Jannis Kounellis, White Cube Mason’s Yard

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This isn’t going to be a show for everyone. And given the dynamic, colourful exhibitions elsewhere, this review of pieces from Jannis Kounellis will seem austere by comparison. But that’s not surprising given this artist’s association with Arte Povera. Nevertheless, though the pieces may not have the ‘wow’ factor, their monochrome palette works well in the pared back galleries of White Cube.

Kounellis was born in Greece in 1936 but moved to Rome in 1956, where he still lives and works. And the pieces on display here include those from his early years.

In the Lower Ground Floor Gallery is a series of works on paper and canvas, which he began while he was still a student in Rome. Large letters and symbols in simple font are painted in the blackest of black inks onto bare white backgrounds. It’s their irregularity that makes them interesting. They are stark yet sit awkwardly on the paper – not parallel to the paper’s edges, not in line with each other. An interesting blend between the industrial ethic of uniformity without flair, yet also investigating the limits of that regularity – the impact of the individual, perhaps? – in not having these letters and symbols in perfect standardised formation.

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The show also includes pieces from later in his career. Occasionally, Kounellis has used live animals in his works. Luckily none of those are included here (I’m not a fan of that trend). Instead what catches the eye are pieces from the 1990s that mix and contrast the fixed and utilitarian – steel plates and iron rods – with the more fleeting and ephemeral – such as wax, flames, and rags. A blend of the human and the machine.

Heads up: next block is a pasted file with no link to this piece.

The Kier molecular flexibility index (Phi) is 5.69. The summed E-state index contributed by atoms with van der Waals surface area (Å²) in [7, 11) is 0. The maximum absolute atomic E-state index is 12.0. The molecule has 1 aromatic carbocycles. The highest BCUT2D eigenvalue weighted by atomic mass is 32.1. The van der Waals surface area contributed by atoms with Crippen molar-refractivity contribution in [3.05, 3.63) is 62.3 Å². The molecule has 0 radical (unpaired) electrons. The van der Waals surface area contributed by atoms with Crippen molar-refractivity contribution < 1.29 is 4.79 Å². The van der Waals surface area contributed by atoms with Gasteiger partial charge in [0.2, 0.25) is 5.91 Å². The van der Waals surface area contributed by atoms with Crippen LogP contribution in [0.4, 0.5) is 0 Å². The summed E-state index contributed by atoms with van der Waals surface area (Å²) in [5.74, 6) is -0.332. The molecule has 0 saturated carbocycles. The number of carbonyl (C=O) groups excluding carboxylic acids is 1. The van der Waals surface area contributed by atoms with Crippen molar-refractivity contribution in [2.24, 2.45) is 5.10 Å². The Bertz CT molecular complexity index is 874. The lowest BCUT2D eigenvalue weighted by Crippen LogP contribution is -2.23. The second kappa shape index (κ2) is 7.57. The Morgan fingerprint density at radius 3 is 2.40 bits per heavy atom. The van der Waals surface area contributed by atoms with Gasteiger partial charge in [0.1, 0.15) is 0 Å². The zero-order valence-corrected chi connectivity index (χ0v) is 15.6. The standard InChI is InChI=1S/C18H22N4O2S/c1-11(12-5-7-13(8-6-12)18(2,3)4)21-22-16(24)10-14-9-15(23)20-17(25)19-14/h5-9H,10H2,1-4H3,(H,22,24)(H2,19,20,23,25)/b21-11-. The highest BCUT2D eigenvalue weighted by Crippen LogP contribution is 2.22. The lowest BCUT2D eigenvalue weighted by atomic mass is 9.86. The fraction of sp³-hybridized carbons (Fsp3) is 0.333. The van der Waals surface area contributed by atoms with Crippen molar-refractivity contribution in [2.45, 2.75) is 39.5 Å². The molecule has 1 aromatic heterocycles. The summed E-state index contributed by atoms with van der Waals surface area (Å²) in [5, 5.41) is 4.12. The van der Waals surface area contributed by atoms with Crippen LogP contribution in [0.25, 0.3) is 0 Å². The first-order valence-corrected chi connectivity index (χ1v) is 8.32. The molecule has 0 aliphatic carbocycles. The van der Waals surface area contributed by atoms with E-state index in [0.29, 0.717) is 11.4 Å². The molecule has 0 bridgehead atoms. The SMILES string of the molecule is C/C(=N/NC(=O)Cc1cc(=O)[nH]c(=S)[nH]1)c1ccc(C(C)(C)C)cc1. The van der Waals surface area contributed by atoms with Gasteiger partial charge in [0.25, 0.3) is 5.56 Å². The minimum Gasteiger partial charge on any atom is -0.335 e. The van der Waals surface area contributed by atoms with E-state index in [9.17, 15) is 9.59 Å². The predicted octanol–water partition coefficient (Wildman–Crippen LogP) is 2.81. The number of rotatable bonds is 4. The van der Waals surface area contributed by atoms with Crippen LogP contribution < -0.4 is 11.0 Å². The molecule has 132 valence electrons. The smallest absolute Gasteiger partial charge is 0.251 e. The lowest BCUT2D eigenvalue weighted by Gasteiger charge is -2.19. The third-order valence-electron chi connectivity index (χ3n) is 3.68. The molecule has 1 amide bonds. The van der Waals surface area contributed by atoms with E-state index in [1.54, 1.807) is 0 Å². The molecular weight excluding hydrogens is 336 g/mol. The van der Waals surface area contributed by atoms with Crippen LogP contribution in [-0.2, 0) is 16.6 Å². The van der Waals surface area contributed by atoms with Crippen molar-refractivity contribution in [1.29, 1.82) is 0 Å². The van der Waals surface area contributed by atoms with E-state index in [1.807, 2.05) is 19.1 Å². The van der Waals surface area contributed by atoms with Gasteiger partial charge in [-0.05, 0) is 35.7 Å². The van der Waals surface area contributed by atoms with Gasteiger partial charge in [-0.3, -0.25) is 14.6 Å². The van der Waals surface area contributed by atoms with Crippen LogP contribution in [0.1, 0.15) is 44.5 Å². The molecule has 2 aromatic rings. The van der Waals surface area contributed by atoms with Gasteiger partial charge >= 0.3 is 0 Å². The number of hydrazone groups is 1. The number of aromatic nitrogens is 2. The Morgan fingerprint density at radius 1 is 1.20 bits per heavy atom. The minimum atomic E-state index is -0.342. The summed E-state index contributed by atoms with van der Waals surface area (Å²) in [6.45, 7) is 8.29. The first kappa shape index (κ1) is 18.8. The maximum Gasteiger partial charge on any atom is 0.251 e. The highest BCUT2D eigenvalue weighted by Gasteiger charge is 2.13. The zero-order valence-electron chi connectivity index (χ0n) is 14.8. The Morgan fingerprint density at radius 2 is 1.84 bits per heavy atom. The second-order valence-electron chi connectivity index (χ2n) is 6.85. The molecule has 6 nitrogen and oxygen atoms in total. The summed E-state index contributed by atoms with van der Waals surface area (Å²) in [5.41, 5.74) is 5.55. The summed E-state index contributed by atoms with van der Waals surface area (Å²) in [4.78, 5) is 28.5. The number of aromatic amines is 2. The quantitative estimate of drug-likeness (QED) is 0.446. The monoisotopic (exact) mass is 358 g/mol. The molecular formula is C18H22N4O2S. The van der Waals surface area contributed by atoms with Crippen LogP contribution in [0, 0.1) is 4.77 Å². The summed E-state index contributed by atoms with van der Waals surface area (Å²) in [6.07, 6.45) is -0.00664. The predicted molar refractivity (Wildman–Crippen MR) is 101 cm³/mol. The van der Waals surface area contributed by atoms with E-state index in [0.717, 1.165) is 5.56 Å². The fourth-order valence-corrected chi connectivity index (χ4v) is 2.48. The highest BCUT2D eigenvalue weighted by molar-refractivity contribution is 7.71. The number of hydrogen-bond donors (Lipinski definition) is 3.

There’s something quite beautiful about Senza Titolo, 1990, where the flames from the petroleum lamps flicker against the grey, steel background. And, similarly, the flash of colour from the rags stuffed into the lead column in Senza Titola, 1996, makes a great contrast both in colour and in texture to the cool greys and cold blacks. This mix of texture and material brings depth, making them more accessible.

I wouldn’t say this is a show to go out of your way to see. But given its location round the corner from the Royal Academy and the many galleries of Mayfair and St. James, it might be worth popping in if you’re in the area. And it would certainly stand in stark contrast to the riot of colour you’d be seeing elsewhere.

White Cube Mason’s Yard, London, to October 29, 2016

Admission free.

Photos by me.

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